5.1
July 31, 2020

(Somewhat) Grateful to have been a Former Meth Addict.

This is something I don’t really like to talk about because it’s so dirty.

The depths that I have seen people go for this drug are outrageous and tragic. 

My story, in comparison, had a fortunate ending, but for so many, the loss of teeth, family, and the ability to control any part of their life, in general, is gutting. I was able to go to an inpatient treatment facility in my town last night and share some of my experience, strength, and hope around addiction.

These guys (all men) were beat-up. Some couldn’t look up from their hands. Most had been there previously and thought they had their addiction beat until, once again, there they sit. They probably think, who is this little blondie coming in here all smiley and full of joy? They think I’m going to preach the good word and keep living in my lollipop world. 

But I open my mouth, and I share with these guys—some younger, some older, and a few my age—about how I grew up. I tell them how I spent a lot of summers off of school, rolling joints at the kitchen table for my mom’s friend’s “business.” We weighed marijuana from our pot plants growing in the closet with the bright lights emanating from the bottom in our low-income apartment. We measured out dime bags of “shake” and put them in the freezer to build our inventory.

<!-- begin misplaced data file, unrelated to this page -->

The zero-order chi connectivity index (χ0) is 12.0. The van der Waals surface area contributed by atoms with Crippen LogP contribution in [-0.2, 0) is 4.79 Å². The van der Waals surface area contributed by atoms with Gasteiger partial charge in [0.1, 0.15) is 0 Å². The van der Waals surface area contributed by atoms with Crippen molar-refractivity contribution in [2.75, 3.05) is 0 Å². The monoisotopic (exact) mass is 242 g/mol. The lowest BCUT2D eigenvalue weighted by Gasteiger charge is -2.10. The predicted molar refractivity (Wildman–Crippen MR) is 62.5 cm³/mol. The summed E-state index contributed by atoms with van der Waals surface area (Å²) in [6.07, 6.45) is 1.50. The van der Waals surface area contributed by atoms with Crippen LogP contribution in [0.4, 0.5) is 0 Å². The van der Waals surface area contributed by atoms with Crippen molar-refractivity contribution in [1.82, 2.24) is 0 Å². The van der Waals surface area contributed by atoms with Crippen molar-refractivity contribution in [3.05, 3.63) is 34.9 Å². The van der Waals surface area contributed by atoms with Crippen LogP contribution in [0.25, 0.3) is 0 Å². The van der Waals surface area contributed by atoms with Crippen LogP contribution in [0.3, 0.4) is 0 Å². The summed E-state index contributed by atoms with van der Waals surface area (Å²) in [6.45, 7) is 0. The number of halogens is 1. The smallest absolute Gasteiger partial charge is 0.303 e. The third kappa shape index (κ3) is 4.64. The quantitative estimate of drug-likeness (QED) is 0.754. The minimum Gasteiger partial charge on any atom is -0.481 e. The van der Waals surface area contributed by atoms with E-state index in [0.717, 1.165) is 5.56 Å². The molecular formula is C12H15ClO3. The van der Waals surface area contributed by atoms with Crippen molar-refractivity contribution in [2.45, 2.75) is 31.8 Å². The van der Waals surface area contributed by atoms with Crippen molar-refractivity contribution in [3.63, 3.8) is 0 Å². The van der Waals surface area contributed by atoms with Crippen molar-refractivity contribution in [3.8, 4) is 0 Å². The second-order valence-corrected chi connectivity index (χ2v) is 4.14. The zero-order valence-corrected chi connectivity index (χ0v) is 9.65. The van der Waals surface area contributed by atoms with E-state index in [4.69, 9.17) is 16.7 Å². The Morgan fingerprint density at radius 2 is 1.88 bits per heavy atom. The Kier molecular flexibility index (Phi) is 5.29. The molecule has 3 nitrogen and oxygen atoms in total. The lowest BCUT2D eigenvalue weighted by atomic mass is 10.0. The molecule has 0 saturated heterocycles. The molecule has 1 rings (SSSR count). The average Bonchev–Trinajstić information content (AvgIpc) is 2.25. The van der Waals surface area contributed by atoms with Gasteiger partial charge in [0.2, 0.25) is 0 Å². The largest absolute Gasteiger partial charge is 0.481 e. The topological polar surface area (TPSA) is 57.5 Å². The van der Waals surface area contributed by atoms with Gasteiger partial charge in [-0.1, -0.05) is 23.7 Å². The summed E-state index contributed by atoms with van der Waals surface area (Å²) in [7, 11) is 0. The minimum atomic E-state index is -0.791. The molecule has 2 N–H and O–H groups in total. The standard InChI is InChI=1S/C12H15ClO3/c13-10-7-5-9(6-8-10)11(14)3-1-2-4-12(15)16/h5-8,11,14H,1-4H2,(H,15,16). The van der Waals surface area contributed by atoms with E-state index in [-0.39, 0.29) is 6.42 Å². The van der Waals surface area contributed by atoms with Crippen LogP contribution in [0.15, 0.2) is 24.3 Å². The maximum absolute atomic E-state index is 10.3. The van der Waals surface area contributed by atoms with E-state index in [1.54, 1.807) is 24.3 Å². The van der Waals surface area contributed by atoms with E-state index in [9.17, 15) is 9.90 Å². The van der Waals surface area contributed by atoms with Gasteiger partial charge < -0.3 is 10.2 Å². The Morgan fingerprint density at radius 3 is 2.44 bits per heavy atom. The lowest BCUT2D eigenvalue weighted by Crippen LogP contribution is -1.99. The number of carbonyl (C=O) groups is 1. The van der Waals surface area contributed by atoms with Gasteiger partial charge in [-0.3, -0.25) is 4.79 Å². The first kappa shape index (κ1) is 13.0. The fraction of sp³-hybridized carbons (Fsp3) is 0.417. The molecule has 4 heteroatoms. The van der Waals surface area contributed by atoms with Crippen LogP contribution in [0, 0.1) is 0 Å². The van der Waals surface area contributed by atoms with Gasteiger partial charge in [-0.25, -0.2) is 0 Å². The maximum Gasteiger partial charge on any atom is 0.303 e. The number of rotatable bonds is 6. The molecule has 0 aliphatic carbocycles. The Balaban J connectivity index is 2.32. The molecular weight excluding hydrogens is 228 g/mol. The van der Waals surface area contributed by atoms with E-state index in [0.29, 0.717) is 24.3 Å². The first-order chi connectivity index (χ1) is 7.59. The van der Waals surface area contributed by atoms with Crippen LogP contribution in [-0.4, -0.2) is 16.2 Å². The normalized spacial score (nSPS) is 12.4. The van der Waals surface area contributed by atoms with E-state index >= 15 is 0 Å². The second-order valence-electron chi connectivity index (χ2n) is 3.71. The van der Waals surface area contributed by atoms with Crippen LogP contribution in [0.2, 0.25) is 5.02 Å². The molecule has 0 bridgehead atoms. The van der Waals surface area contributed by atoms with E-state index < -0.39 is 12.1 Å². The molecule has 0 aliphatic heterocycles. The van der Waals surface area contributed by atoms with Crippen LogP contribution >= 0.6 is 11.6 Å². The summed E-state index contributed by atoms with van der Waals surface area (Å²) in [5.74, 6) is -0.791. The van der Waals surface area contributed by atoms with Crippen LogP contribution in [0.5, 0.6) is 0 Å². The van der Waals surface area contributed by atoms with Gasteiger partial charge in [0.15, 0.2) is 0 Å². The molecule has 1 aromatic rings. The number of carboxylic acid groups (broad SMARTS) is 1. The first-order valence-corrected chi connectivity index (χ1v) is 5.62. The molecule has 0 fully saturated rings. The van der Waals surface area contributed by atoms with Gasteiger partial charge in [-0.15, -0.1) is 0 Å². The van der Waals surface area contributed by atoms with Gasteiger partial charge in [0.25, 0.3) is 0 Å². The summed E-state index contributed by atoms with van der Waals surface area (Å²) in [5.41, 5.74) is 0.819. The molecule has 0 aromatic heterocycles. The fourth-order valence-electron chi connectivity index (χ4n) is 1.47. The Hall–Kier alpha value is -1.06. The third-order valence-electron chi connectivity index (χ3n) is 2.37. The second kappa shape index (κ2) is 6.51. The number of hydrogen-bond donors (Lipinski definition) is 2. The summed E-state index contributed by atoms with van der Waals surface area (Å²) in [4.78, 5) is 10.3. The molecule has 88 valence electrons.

How meeting my real dad for the first time at 15 was the best thing that ever happened to me. He had a wife, a home, and a business—although he had spent the majority of his life in prison, he was out and sober and doing well and to me, he was my hero and a best friend.

A friend and I flew from Washington State to Anaheim for a spring break trip during our last year of high school. She was 18 and I was 17. We had saved up money and from our jobs at “Living well Lady,” and when we got out of the shuttle, the driver said, “Stay out of trouble girls,” and we just laughed.

Right away, we met our neighbors to the right. They invited us to their room, and we hung out. Later that night, one of the guys pulled out a shoebox of white powder. Neither of us had ever tried cocaine, and I am pretty sure I swore I never would, but I saw that powder; he offered it to me and I had no reservations. Snorted that first line, and another. Instantly, I wanted to feel like that forever. I had confidence like I was the queen of that motel. We went out to the pool. They had a vending machine in the bar that sold cigarettes and I walked right in like I owned the place.

My girlfriend is off on this guy’s crotch rocket, and I stay behind with the other guy. We ended the night swimming and drinking, and I was hooked on this new drug.

We then got introduced to the guys upstairs from us. These guys introduce us to “crank,” which I think is another word for meth, but what do I know. So we are experts now and snort that up. Not the same, but we definitely like it, and party all night with these guys.